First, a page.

Anti-Vaxxers & Activists: Celebrities on COVID-19

Media provided by Editor-in-Chief, Ava Andrews ’22.

When it comes to COVID-19 protocols, like wearing a mask and maintaining six feet distance, many people — namely affluent, powerful figures — circumvent those rules. Consequently, figures opposing COVID-19 regulations have received backlash from their followers and from the ceaseless and scrutinizing thread of media that follows. 

Their outspokenness has induced serious implications for their careers, a consequence modeled by Prime Minister of the U.K., Boris Johnson, and Serbian tennis champion, Novak Djokovic. On the other hand, renowned folk musicians of the 1970s, Neil Young and Joni Mitchell, have used their platforms to condemn those who break COVID-19 protocols and enable the spread of misinformation. In each of these cases, the responses of those involved with each individual are indicative of the diverse approaches and attitudes towards the regulations introduced by COVID-19. 

In May of 2020, a time when fear surrounding the virus was especially rampant, essential workers risked their lives to save infected patients and care for the elderly while Boris Johnson ignored the protocols set in place by his parliament to host “bring your own booze” parties at 10 Downing Street, Johnson’s office and residence. On Nov. 30, the Daily Mirror released a report about his work party which involved over 100 invitees. The story gained a lot of initial attention and eventually blew up, following a video of a leaked mock press conference, in which the Downing Street staff made it evident that Johnson’s initial gathering was not a one-time misdemeanor. Many view his actions as disrespectful to the British public, as well as emblematic of the growing number of high profile individuals who believe that they are entitled to ignore the rules that everyone else has to follow. 

Mx. NK Iguh, literature teacher at Grace, attributes this sense of exceptionalism to a “long history of entitlement being given to those who can pay for it” and, in an email to the Gazette, described their lack of surprise at the notion that “wealthy people behave as though the rules do not apply to them.” 

Currently, the future of Johnson’s career is unclear, however, amid plummeting approval ratings, police investigations, and calls for the end to Johnson’s regime, there is tremendous pressure on him to step down from his role as Prime Minister. 

Similarly, in the days leading up to the 2022 Australian Open, Novak Djokovic, who is unvaccinated, attempted to enter Australia with a medical exemption — on the basis that he had just recovered from COVID-19. When he arrived, the Australian border security detained him and transported him to a hotel. In the morning, Djokovic learned that his visa had been canceled. Eventually, during a court hearing that marked Djokovic’s final bid to stay in the country, a three-judge panel finalized a verdict to deport Djokovic, thereby preventing him from competing for his 10th Australian Open title, and obstructing him from surpassing Rafael Nadal and Roger Federer in 21 Grand Slam wins. Djokovic’s clash with the Australian government symbolizes the country’s rigid COVID-19 regulations, which, according to an article the Australian Prime Minister Scott Morrison described in the New York Times as an approach in which “rules are rules” and “no one is above these rules.”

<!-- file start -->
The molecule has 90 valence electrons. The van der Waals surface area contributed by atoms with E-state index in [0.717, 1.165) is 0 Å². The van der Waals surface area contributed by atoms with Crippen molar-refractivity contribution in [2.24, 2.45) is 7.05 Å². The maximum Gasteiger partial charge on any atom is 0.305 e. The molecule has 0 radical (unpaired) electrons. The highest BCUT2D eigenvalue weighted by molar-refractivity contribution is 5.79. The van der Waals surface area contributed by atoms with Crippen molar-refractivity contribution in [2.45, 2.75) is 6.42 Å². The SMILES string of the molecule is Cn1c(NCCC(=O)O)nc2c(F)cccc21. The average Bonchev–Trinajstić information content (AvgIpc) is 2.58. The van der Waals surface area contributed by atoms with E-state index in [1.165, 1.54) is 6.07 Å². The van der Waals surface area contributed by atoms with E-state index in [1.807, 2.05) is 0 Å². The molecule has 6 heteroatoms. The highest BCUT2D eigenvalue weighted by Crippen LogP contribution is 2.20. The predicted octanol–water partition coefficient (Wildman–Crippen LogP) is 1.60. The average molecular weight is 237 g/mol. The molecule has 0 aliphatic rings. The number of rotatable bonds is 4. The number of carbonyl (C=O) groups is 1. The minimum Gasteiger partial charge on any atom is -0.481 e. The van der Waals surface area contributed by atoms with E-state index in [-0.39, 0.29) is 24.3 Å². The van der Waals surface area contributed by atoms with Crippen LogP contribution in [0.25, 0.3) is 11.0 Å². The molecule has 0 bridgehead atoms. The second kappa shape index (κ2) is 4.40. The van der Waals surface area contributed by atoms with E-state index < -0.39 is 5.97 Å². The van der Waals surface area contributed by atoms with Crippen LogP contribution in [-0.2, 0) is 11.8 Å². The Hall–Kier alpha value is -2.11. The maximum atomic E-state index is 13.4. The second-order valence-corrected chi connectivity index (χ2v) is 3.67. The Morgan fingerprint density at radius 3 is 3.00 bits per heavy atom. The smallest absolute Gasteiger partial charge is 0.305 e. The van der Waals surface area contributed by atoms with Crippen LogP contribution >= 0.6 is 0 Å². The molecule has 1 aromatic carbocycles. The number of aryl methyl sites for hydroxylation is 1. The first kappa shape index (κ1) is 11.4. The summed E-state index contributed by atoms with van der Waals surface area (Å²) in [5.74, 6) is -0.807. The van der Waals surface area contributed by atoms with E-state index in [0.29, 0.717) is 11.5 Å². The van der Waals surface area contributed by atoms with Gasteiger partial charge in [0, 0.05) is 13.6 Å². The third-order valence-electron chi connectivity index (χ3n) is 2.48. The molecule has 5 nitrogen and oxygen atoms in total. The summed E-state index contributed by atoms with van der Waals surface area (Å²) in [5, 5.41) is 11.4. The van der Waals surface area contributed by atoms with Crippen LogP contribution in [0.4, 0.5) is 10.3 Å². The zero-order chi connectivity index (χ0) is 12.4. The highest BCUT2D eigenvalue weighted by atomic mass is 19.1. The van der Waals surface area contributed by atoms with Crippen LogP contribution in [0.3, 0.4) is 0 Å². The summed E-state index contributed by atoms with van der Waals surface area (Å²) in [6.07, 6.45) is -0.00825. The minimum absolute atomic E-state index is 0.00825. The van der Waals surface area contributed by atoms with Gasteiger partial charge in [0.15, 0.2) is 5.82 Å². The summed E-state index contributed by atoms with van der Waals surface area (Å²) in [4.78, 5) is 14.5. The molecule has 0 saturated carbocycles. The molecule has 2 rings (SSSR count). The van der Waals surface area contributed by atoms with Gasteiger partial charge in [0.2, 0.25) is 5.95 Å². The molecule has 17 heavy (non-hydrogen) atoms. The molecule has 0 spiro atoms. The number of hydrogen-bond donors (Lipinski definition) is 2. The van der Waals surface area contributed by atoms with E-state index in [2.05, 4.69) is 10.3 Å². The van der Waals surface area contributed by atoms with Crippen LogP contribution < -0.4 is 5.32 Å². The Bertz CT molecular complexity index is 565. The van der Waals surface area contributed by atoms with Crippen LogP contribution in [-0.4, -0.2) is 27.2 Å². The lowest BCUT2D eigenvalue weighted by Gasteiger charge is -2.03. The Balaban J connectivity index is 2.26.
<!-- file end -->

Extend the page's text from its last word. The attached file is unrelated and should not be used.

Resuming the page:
Unlike Johnson and Djokovic, Neil Young has approached COVID-19 restrictions from a different angle, using his platform to express his disapproval of other celebrities using their status to misinform others about the pandemic. On January 24, 2022, Young announced in an open letter that he intended to remove his music from Spotify, due to the platform’s implicit role in “[selling] lies for money.” 

 Mr. Young specifically addressed Spotify’s endorsement of Joe Rogan, host of the “The Joe Rogan Experience,” a podcast that, according to Rolling Stone magazine, has been criticized by scientists, professors, and public health officials for imparting false information about vaccines and the pandemic to impressionable audiences. As Mr. Young describes in his letter, removing his music from Spotify would cut his global streaming income by nearly 60%, yet it is a monetary sacrifice that Young feels obligated to fulfill. 

When celebrities are held to a different standard than “normal people,” there are dangers that extend beyond the threats to the public’s health and the spread of misinformation. As Ms. Alison Cucco, a biology and chemistry teacher at Grace, stated, “[idolizing celebrities] serves to continue to divide people” and raises the question, “is ignorance excusable in a world where we have access to so much knowledge?” 

As governments, citizens, and the courts push back against celebrities’ abuse of power in regard to the pandemic, it is clear that despite many of these individuals’ beliefs, money and power do not always excuse the flagrant neglect of COVID-19 rules.